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Pollution Prevention and Control Technologies for Plating Operations

Section 4 - Chemical Solution Maintenance


4.6.2 Development and Commercialization

Chromic acid bath contamination has been a concern to platers since its development in the 1920's (ref. 367) and it continues to be a problem today. One of the surveyed shops offered this statement:

One of the biggest problems facing hard chromium platers, such as ourselves, is the purification of the plating baths. Contaminants in the plating tanks reduce the efficiency and quality of the chromium deposit, and once the contaminant level reaches a certain level, the solutions must be disposed of [sic]. (ref. PS 234)

The two key problems that plague chromic acid bath users are: (1) reduction of hexavalent chromium (Cr+6) to trivalent chromium (Cr+3) causing an unwanted buildup of Cr+3 and (2) buildup of dissolved metals (ref. 368, 369 and 370). The first of these two problems can be solved using the simple process of auxiliary electrolysis or high current density dummying (Section 4.2). However, dummy plating is a relatively slow and inefficient method of oxidizing Cr+3 (ref. 370). Since production plating cannot be performed during dummy plating, the tank being treated would be unusable during this time period. Therefore, for shops using this method, dummying is usually performed during weekends.

The shortcomings of dummy plating led to investigative work by Seegmoller and Lamb in 1948 (ref. 368) involving use of the porous pot. Prior to that time, and as early as 1840, the porous pot was employed in the plating industry as a "bladder" that separated zinc anodes from gold cyanide plating solution (ref. 371). The porous pot is also mentioned in U.S. patent literature in 1918 (ref. 371). The technology, however, was not widely applied until the late 1970's and 1980's with the commercialization of the Cosmos Mineral Corporation unit (latter sold by Pfaudler Co. and subsequently by E.P. Technology) and the Hard Chrome Plating Consultants' Porous Pot (PPS1 and PPS2). Before this time period, it is believed that homemade versions of the porous pot were in use. Hard Chrome Plating Consultants' indicated during the Vendors Survey that they have sold approximately 1,500 porous pot units to approximately 1,100 different plating shops.

Also, in the early 1980's, a polyfluorocarbon membrane version of the porous pot was developed (CatNapper). The polyfluorocarbon membrane acted like the ceramic pot, separating the anode and cathode reactions and products while permitting cations to migrate from the anolyte to the catholyte. The polyfluorocarbon membrane of the CatNapper is not anion or cation selective; the selectivity (i.e., migration of cations only into the catholyte) is a result of the electrical driving force. This fact distinguishes the technology from the more recently developed membrane electrolysis units that employ ion exchange membranes (Section 4.7). Another very significant difference between these technologies is that chromic acid is used as the catholyte with ion transfer technologies, whereas ion specific electrochemical membrane technology units typically use a non-chromic acid solution. This is a disadvantage of the ion transfer technologies if the catholyte, which accumulates the contaminants, is discarded. In such cases, ion transfer technologies would create a significant quantity of chrome-bearing residual. However, the use of a chromic acid catholyte would be viewed as an advantage in the event of a membrane leak. With a non-chromic acid catholyte, a membrane leak would result in significant bath contamination. The original CatNapper is no longer marketed. However, a similar technology (Artec) is now sold by i3.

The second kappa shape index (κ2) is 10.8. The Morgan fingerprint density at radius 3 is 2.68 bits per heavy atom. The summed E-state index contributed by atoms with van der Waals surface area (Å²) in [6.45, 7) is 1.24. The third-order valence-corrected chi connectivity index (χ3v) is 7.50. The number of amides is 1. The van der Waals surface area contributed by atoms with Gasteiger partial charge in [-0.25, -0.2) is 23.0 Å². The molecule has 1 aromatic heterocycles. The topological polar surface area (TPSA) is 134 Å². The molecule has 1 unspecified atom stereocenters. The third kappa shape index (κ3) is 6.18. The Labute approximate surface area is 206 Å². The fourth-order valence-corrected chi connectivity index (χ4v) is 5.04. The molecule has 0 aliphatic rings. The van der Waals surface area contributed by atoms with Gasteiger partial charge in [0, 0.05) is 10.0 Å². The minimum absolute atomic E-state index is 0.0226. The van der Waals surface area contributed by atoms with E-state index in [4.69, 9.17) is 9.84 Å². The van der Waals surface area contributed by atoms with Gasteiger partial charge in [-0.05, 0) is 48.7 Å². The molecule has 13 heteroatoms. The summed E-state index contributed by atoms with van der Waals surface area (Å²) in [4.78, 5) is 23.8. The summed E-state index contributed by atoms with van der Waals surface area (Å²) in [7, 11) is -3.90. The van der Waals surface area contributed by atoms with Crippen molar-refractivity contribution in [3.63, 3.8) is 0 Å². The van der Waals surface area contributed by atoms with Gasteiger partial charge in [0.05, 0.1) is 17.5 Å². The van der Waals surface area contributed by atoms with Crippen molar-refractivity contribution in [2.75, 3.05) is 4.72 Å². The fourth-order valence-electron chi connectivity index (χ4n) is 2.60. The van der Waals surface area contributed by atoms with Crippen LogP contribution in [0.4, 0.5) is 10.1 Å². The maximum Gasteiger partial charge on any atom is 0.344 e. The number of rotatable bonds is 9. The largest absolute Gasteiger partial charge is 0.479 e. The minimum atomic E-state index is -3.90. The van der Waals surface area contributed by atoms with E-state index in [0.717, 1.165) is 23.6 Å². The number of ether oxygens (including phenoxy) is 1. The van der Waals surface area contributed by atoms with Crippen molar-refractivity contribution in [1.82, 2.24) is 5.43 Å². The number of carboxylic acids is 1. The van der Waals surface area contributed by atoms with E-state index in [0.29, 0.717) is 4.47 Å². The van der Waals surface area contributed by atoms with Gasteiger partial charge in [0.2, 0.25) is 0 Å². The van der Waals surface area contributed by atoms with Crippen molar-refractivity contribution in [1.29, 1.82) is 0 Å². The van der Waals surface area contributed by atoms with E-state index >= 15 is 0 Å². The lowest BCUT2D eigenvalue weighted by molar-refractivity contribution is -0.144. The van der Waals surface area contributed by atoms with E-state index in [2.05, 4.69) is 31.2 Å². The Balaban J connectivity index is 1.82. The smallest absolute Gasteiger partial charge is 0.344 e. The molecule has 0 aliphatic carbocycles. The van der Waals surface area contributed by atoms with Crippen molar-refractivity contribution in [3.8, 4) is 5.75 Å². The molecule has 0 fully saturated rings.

It should be noted that ion exchange is a competitive technology for chromic acid bath maintenance. Ion exchange was used for this purpose as early as 1952 (ref. 368) and is still commercially available (ref. Eco-Tec file, Kinetico file). Use of ion exchange for chromic acid purification is discussed in Section 4.4.

Also, some hard chrome plating shops perform the preliminary reverse etching step (the surface of the part that is to be chrome plated is etched by reversing the normal polarity of the process tank which makes the part an anode and the lead alloy anodes become cathodes) in a dedicated etch tank. This practice reduces the introduction of iron (from the base metal) into the plating bath and delays the need to treat the bath (ref. 482).

The use of ion transfer as a chromium recovery technology probably began in the 1940's to 1950's, when the porous pot was being used for bath maintenance. However, there is no record of its use until the 1980's with the commercialization of the ChromeNapper by Innova (same manufacturer that made the CatNapper).

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